Introduction to Basic Ground-Water Transport
 
By the earthDr!
 
Plume Development: from the source-recharge area to downgradient points of the ground-water system
 
We depicted loading of contaminant mass to the ground water on the previous webpage. It is this mass loading of contamination to the ground water that is a precursor for ground-water plume development. The ground water is flowing downgradient as the mass of contamination discharges to it from above. This first figure is a plan view representation of the source-recharge area plus the ground-water flowpaths depicted by the yellow arrows. The mass loading of contaminants at the source-recharge area is depleted, by this continued downgradient transport of contamination by ground-water flow, extending the area and volume of contaminated ground water within the soil pores or within rock fractures, cracks, crevices, and joints. This downgradient extension of the contaminated ground water within the void spaces of the subsurface matrix (either soil or rock) is called a ground-water plume or more commonly, a plume.

The width of the source-recharge area, measured perpendicular to ground-water flow, defines the minimum width of the plume. Generally, the plume width is much wider than the width of the source recharge area due to dispersion as depicted in the second figure. Dispersion causes mixing of the both the water and the dissolved contamination as the ground-water flows downgradient. Dispersion is a combination of diffusion and mechanical mixing. Mechanical mixing results from the herky-jerky movement of both water and contamination as it forced to move: up, down, left, and right due to the native tortuosity of the microflowpaths in the pores of the soil or in the cracks, joints, fratures, and crevices of the rock.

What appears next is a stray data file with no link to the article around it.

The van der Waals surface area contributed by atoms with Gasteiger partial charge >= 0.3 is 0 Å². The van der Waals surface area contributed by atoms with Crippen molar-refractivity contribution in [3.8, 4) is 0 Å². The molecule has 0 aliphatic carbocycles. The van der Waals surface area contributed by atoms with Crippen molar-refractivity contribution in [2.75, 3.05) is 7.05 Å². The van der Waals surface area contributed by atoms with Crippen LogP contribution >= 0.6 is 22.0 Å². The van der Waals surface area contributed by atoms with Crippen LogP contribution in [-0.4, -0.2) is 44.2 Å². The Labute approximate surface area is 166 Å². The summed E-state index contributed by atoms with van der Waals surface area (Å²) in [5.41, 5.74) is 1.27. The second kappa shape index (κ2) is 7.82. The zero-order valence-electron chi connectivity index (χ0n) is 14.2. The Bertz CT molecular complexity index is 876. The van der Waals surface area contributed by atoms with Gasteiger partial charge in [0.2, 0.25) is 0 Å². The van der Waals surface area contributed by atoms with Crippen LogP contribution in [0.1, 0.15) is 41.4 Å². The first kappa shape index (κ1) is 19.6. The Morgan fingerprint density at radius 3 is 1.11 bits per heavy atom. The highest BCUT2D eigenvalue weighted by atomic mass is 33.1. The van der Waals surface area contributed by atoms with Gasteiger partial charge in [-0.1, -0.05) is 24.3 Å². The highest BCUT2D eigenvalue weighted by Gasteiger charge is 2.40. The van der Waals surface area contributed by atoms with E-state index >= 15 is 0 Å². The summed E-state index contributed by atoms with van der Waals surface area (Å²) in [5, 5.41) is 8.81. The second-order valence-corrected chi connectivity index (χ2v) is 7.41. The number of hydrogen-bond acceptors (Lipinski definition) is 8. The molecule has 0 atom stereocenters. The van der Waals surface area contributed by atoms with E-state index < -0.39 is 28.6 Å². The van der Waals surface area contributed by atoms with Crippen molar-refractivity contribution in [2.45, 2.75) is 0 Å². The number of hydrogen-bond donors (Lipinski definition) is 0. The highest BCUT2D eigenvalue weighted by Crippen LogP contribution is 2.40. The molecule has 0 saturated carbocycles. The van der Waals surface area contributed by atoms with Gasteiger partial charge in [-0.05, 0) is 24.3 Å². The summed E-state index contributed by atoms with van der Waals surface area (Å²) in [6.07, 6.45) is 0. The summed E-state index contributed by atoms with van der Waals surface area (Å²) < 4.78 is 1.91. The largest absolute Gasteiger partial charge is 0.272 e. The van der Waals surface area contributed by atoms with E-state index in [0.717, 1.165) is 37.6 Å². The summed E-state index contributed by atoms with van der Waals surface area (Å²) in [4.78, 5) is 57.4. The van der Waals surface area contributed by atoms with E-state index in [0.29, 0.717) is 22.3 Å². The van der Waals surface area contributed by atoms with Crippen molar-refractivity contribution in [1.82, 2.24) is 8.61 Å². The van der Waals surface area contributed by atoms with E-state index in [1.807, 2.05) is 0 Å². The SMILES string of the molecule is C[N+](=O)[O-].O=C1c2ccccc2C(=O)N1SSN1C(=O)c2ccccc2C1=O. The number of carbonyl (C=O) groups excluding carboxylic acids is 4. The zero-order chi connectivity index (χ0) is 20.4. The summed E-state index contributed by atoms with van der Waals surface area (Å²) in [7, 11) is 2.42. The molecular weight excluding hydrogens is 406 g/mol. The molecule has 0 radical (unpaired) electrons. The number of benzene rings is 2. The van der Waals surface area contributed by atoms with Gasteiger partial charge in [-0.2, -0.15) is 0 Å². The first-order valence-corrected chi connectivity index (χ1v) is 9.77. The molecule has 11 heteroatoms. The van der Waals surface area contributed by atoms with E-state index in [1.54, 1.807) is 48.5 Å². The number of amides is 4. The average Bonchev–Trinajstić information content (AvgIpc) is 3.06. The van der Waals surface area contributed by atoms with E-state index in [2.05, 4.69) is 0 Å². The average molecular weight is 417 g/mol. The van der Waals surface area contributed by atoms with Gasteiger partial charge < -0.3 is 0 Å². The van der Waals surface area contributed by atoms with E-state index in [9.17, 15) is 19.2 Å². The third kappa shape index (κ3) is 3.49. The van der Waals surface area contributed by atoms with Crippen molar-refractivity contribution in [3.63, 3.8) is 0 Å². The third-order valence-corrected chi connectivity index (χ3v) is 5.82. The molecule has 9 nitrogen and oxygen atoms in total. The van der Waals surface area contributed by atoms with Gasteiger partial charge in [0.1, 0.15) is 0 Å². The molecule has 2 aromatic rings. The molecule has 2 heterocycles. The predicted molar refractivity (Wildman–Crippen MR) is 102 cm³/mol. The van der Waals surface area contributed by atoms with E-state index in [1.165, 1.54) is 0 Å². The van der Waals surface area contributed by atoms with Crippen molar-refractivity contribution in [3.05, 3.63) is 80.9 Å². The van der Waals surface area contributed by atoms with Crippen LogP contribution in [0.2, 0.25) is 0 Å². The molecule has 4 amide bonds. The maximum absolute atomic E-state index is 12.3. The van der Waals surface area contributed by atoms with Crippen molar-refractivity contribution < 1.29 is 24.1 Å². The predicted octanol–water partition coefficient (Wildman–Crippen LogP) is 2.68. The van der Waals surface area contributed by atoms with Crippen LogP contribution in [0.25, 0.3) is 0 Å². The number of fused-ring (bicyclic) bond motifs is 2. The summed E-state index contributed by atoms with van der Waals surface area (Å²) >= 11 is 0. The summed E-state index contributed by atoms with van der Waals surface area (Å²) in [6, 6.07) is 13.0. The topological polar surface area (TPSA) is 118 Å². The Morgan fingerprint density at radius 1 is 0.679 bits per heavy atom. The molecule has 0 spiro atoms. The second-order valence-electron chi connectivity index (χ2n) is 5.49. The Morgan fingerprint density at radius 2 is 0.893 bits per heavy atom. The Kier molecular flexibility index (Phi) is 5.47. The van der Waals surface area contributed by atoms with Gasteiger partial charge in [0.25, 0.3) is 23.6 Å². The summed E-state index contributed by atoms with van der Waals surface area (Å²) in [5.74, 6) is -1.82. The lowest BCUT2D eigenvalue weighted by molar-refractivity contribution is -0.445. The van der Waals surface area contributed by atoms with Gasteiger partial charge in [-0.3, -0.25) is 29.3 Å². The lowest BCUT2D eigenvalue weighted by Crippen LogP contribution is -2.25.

This tortuous flow, coupled with diffusion, tends to mix the contaminants with cleaner water as the ground water flows downgradient. Ground-water flow is the predominant factor for spreading contamination, but dispersion plays a part in spreading the contamination somewhat farther. Please take note: dispersion influences the spread of contamination in all directions: laterally, vertically, and even longitudinally (in the direction of the ground-water flowpaths). This second figure depicts the concentrations of contaminants dissolved in the ground water. In this figure, the highest concentrations of dissolved constituents are at the source-recharge area, because contaminant mass loading to the water table is ongoing. If the contaminant mass loading to the water table was decreased or terminated, eventually the ground water flow regime would deplete the contaminant levels at the source-recharge area and the plume would migrate downgradient as a slug of contaminated ground water, like a puff of smoke.
 
 
 
 
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